Tracing Transnationalism and Hybrid Identities in Aleksandar Hemon’s The Making of Zombie Wars
Transnationalism is a current reality as globalisation has accelerated by the never before experienced boost in the development of technology, transport and telecommunications. The modern era is also characterised by migrations - voluntary and involuntary, but most of today’s transmigrants do not live the exilic lives once lived by migrants, longing for their homeland. Instead, they live in an in-between space – the host country and the homeland, where the mixing of cultures takes place. Although these zones have often been idolized in the recent literature, the lives of many transmigrants are characterised by feelings of loss, displacement and trauma. The present article attempts to map Bosnian-American author Aleksandar Hemon as a transnational diasporic writer by tracing the features of transnationalism in his life and his novel The Making of Zombie Wars. It will also position that several of the migrant characters in the novel are hybrid identities, battling the consequences of displacement, trauma and mobility, following the ideas of Homi Bhabha and Jopi Nyman. It will explore the processes as they occur in spaces in-between.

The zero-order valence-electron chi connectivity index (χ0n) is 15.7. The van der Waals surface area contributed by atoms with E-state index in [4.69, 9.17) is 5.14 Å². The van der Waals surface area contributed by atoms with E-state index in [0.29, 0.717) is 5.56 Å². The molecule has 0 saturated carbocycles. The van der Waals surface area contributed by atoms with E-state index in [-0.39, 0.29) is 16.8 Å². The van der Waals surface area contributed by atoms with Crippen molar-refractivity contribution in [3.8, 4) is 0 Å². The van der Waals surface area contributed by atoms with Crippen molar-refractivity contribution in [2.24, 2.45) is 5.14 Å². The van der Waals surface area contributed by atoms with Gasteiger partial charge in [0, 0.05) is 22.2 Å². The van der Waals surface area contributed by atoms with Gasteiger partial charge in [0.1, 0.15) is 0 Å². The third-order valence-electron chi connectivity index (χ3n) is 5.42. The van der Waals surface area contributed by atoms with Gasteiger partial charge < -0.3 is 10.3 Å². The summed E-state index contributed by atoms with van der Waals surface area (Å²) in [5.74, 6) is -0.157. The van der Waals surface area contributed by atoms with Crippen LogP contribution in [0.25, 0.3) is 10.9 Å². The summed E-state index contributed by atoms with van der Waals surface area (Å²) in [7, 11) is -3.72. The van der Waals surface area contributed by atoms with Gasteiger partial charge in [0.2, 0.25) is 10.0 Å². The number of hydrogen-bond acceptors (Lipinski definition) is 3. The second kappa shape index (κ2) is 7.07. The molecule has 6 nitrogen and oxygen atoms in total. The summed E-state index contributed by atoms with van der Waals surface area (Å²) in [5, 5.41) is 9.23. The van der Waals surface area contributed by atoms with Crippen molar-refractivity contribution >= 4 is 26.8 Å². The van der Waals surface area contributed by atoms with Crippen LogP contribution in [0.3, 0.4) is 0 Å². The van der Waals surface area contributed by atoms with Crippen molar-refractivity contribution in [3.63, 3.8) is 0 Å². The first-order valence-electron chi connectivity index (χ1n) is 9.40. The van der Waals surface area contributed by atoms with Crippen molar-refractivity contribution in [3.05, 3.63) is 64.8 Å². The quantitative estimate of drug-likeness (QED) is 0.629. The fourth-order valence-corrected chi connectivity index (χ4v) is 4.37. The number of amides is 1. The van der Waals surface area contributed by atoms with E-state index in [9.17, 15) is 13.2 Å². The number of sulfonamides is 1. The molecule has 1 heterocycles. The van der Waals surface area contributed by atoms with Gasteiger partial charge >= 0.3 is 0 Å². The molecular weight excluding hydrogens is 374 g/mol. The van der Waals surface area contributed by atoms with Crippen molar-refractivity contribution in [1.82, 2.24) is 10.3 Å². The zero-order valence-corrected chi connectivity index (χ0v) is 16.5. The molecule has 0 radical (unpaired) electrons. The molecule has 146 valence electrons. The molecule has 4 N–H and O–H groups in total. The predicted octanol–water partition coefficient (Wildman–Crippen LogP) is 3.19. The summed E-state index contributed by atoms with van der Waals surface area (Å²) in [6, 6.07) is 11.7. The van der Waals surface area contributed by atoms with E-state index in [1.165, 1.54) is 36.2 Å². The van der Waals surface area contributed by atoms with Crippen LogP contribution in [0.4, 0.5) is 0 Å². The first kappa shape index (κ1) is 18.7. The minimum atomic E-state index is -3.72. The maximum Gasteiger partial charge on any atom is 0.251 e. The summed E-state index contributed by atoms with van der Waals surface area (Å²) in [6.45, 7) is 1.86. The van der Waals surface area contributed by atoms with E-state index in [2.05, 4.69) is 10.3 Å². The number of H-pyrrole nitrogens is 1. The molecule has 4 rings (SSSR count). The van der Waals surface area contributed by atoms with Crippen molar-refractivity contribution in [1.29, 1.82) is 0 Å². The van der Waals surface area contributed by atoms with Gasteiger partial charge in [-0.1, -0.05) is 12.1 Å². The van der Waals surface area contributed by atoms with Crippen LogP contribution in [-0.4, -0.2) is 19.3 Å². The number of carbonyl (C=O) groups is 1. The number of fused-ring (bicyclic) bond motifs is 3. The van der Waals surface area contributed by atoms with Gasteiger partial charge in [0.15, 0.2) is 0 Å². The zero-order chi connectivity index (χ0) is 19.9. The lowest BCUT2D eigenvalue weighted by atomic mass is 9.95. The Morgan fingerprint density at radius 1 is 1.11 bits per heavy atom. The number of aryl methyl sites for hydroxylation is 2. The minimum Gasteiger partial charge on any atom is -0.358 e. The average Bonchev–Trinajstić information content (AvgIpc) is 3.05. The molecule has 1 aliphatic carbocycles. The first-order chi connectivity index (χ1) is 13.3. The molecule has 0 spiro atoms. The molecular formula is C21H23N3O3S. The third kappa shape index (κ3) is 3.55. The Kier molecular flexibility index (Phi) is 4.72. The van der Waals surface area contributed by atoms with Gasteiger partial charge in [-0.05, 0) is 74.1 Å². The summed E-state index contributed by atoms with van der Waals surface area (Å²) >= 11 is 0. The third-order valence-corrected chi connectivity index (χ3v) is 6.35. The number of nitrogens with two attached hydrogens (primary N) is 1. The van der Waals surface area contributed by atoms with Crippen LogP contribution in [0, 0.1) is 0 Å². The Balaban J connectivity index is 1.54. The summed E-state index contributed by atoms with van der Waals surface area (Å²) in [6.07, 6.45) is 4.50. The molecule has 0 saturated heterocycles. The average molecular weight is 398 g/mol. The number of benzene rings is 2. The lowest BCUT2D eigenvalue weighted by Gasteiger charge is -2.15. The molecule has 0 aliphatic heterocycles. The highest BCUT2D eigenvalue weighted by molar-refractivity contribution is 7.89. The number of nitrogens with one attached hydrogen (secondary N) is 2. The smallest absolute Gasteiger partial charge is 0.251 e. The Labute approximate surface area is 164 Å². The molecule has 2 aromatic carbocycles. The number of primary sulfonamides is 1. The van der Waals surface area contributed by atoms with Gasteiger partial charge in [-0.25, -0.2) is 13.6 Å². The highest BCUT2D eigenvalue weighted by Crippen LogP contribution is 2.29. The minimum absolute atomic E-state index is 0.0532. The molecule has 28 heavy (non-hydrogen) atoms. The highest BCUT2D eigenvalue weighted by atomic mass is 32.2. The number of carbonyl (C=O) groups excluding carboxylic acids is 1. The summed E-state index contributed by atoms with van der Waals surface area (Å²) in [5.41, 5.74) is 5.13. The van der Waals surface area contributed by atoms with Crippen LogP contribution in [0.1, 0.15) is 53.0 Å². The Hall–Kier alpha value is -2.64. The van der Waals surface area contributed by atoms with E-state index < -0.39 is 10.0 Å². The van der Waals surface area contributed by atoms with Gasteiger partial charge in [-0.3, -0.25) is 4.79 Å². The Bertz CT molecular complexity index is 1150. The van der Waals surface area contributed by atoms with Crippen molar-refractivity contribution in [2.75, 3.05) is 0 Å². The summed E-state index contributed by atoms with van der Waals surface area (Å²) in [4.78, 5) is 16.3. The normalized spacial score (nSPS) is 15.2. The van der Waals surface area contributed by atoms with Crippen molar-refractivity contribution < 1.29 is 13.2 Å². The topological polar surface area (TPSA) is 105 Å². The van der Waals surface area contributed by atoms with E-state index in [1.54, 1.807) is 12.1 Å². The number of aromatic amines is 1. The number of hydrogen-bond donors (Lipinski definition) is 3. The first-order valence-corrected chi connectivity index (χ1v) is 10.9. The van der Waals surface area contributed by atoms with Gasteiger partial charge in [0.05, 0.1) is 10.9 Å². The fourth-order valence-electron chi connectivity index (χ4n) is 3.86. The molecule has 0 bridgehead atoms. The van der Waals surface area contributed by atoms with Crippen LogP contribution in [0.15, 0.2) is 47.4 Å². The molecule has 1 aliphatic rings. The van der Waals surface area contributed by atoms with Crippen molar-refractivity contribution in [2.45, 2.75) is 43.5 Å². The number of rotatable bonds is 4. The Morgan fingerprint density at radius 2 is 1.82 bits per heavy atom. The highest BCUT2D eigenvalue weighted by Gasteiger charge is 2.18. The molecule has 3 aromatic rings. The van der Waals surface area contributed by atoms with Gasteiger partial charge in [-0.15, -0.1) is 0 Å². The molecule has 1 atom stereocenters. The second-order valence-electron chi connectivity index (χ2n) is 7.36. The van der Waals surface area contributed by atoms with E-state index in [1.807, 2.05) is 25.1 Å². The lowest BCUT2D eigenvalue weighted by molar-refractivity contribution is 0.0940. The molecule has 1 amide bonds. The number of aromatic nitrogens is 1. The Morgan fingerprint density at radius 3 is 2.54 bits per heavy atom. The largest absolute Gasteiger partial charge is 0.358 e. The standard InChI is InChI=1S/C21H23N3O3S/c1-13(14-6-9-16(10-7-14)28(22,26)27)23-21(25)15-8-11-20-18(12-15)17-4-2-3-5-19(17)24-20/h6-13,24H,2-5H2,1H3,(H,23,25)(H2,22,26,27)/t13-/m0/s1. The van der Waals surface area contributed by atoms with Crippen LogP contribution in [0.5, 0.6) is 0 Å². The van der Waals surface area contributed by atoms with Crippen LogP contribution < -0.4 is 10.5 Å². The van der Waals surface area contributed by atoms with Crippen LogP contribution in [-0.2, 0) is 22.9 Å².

Copyright (c) 2019 Nina Bostič Bishop
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